Last night saw the first concert of this year’s Toronto Summer Music Festival. The theme was “Beyond Borders” with most of the works presented; a mixture of piano, violin and vocal, having been influenced by other cultures/places or written in exile.
Gershwin’s Porgy and Bess has a really interesting history. It was always intended as a “grand opera”; pretty much the first American one. It was written for the Metropolitan Opera but not performed there until 1985 and between it’s Boston debut in 1935 and a production in Houston in 1976 it was virtually always performed in a much cut edition designed for Broadway. In fact by the time of the Houston production it was being done much at all; being seen as dated and dealing with issues of race that were particularly highly charged in Civil Rights Era America. It took a bold, young Deneral Manager, David Gockley, and a Gershwin enthusiast, John DeMain, to recreate an opera rather than a musical. It’s been following them round ever since and so, not very surprisingly, Gockley, now in charge in San Francisco, chose to stage it there last year in a new production by Francesca Zambello with DeMain conducting.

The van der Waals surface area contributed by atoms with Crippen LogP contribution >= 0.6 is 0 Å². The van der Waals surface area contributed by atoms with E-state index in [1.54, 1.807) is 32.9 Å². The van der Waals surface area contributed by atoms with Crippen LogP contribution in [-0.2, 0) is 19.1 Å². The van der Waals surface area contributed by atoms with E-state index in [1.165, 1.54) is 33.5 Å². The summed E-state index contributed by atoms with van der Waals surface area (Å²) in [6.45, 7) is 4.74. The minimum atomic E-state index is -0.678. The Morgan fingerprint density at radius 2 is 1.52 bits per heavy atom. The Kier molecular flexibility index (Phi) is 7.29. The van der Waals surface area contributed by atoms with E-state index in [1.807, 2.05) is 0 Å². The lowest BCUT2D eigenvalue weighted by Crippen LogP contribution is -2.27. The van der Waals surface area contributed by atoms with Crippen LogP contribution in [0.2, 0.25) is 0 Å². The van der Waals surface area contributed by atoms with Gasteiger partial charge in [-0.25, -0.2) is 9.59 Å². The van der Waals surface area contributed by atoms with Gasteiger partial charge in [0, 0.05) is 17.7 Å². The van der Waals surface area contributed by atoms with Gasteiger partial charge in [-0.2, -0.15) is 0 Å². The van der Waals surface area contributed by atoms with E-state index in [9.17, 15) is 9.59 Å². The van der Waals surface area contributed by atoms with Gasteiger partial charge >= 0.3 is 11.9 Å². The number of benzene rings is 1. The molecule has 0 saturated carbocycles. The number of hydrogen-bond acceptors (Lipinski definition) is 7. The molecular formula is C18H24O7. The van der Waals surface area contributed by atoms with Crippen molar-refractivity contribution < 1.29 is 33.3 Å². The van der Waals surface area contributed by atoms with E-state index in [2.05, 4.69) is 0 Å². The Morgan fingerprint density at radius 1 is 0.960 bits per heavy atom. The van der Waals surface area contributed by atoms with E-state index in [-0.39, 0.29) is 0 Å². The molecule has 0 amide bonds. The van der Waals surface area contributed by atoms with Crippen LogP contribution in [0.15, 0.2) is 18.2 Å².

Yesterday’s lunch time concert featured bass Robert Pomakov accompanied by members of the Gryphom Trio. The programme kicked off with two songs by Glinka with Bob accompanied by Roman Borys on cello and Jamie Parker on piano. The first piece was called Lullaby but it’s hard to imagine anyone sleeping through Bob’s powerful rendering. The second piece, Doubt, showcased some lovely playing by Borys.
Carolyn Abbate and Roger Parker’s A History of Opera: The Last Four Hundred Years, published in 2010,is an interesting and, occasionally, perplexing read. It looks at developments largely from a musicological perspective only rarely straying into political context and even morer rarely dealing with sociological factors surrounding opera although there is an interesting short section on French grand opéra that deals with the extent to which French opera of various kinds was subsidised and how the odd social habits of the audience shaped the works themselves.